Affordable Housing Shortage persists with less than 10% of rental units are affordable to renter households earning 50% of median renter income (MRI), according to new research released by Freddie Mac (OTCQB: FMCC) Multifamily. Building on last year’s “Diminishing Affordability – Inescapable” report, the new study isolates renter income to more accurately capture the availability of affordable housing to individual renters. Although prior analyses have shown strong income growth among renters in recent years, the report finds those numbers have been skewed by the introduction of high-income households to the pool of renters and an increase in the number of wage earners living in renter households. Taking these changes in renter household composition into account, the study finds that despite aggregate statistics that suggest renter household income grew relative to rent growth, households are not better off as the availability of affordable housing for individual households has not improved in the past decade.
“Rental affordability continues to be a major issue as demand remains high and supply of affordable housing is both insufficient and more likely to decline than it is to grow,” said Steve Guggenmos, vice president of Multifamily Research and Modeling at Freddie Mac. “Our research demonstrates the need to focus on and understand the complexities of rental affordability as we continue to address the affordable housing crisis in this country.”
The report titled “Rental Affordability Reexamined” calculates multifamily rental affordability using unit-level rent data from the American Community Survey’s Public Use Microdata Sample. Researchers compared the rent amount of each rental unit with the median income of renters for that unit’s respective metro area. The full report from Freddie Mac’s Multifamily Research Center is available online here. The paper outlines several key findings:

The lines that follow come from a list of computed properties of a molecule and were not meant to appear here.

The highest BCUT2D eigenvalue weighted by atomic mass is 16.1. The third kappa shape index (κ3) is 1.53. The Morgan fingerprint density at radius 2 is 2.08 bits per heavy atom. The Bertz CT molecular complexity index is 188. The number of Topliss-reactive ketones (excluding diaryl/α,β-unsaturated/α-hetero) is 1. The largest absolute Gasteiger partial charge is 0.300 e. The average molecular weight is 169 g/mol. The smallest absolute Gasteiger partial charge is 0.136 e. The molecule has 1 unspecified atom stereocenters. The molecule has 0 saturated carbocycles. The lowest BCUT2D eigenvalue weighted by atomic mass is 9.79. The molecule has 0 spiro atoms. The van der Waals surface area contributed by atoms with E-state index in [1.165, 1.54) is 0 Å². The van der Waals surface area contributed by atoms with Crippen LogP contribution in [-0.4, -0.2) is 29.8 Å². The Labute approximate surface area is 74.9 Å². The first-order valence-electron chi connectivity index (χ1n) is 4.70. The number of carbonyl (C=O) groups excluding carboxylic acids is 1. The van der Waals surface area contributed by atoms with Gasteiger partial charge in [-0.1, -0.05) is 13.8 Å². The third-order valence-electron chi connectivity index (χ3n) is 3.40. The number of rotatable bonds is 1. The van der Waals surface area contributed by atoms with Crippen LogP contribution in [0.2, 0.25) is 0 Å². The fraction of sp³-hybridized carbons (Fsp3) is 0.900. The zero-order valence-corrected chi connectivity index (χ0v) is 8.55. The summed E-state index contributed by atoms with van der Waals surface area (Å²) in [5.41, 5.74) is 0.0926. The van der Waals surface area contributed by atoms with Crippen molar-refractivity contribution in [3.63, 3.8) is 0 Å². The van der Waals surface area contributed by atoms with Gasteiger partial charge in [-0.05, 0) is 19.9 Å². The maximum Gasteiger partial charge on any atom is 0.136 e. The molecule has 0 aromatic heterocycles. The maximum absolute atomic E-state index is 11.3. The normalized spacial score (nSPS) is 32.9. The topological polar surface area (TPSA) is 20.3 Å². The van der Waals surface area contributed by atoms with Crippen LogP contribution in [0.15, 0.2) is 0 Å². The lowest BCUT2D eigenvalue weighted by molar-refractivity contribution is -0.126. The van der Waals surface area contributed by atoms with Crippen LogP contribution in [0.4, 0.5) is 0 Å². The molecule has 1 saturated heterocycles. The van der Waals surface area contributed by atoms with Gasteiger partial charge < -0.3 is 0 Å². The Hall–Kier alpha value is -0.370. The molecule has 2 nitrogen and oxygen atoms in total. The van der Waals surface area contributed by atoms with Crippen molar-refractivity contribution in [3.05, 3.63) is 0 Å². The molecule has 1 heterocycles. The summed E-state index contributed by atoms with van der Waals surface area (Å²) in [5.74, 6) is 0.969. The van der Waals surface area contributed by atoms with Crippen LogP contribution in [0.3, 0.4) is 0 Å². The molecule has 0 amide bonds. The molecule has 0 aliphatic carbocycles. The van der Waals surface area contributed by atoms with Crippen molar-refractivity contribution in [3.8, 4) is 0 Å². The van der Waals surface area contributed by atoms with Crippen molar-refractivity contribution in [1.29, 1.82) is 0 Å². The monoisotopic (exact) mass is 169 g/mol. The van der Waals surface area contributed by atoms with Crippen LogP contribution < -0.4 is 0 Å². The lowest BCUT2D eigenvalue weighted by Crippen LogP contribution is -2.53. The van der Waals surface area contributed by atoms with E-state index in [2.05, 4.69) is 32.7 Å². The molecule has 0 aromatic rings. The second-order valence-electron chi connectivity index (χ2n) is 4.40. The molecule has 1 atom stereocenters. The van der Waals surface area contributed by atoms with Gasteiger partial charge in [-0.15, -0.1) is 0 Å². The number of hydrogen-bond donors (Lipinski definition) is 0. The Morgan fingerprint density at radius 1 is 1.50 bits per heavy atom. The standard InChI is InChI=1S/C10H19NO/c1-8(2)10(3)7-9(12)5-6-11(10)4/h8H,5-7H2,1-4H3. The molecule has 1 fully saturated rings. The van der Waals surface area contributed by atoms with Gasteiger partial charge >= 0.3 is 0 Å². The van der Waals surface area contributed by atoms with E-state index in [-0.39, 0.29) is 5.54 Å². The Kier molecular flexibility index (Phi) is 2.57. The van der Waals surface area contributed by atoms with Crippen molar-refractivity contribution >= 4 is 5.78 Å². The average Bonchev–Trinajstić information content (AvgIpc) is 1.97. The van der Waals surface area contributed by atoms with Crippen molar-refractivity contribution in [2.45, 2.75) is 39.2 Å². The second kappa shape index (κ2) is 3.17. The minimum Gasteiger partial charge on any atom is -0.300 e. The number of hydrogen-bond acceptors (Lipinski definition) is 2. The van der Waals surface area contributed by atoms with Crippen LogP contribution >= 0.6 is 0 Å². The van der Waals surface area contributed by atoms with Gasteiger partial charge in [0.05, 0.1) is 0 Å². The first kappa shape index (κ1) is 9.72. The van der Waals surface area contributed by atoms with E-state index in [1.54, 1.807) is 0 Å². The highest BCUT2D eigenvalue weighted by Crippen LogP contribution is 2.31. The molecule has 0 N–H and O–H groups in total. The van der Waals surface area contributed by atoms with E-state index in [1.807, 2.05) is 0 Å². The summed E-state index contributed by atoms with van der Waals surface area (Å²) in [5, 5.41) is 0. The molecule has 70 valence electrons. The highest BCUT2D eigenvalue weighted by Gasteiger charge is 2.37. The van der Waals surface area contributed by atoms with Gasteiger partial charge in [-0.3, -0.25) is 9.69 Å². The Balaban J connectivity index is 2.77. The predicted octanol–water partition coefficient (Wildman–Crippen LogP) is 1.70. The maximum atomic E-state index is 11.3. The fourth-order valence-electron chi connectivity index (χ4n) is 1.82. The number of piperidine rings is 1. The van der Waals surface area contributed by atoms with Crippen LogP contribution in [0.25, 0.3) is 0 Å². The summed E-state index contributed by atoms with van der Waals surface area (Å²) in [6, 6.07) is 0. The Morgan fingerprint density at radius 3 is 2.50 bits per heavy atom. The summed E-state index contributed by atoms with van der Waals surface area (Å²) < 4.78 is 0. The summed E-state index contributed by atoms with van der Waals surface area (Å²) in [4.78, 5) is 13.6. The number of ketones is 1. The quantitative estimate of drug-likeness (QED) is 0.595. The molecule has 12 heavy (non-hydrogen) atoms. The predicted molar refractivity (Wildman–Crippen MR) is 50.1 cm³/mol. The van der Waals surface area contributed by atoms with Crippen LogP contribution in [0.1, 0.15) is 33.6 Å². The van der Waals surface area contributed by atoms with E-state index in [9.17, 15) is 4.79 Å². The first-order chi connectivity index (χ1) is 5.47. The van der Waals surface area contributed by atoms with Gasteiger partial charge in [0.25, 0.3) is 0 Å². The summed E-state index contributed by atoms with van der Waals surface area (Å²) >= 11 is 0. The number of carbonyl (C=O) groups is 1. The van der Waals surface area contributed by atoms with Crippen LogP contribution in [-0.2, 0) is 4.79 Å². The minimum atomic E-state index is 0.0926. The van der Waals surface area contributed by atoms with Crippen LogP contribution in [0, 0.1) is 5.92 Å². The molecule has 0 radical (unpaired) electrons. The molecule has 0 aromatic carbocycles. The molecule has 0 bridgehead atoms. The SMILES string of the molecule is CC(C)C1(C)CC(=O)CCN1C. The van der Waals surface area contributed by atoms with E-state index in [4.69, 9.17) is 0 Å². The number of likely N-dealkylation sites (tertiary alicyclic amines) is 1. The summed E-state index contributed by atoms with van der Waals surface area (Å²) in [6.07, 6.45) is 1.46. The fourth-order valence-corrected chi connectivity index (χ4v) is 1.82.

- Every year since 2010, fewer than 10% of all rental units are affordable to households making 50% or less of MRI. That’s more than four times lower than when using the most common income measure: median family income.
- Shifting household composition partly explains why affordability appears to be getting better over time. The arrival of higher income households into the renter group, including former owners with high incomes compared with most renters, drove up income for this new renting cohort.
- The number of wage earners in each renter household increased by 2.4% between 2010-2018, which increased household income without boosting the income of individual renters.
- Correcting for these factors relevant to income results, affordability levels have not improved when using renter income but instead remain essentially flat and are extremely low in all periods.
Freddie Mac Multifamily is the nation’s multifamily housing finance leader. Historically, more than 90% of the eligible rental units we fund are affordable to families with low-to-moderate incomes earning up to 120% of area median income. More than 90% of the mortgages purchased support rental units for households earning 120% of area median income or below. Freddie Mac securitizes about 90% of the multifamily loans it purchases, thus transferring the majority of the expected credit risk from taxpayers to private investors.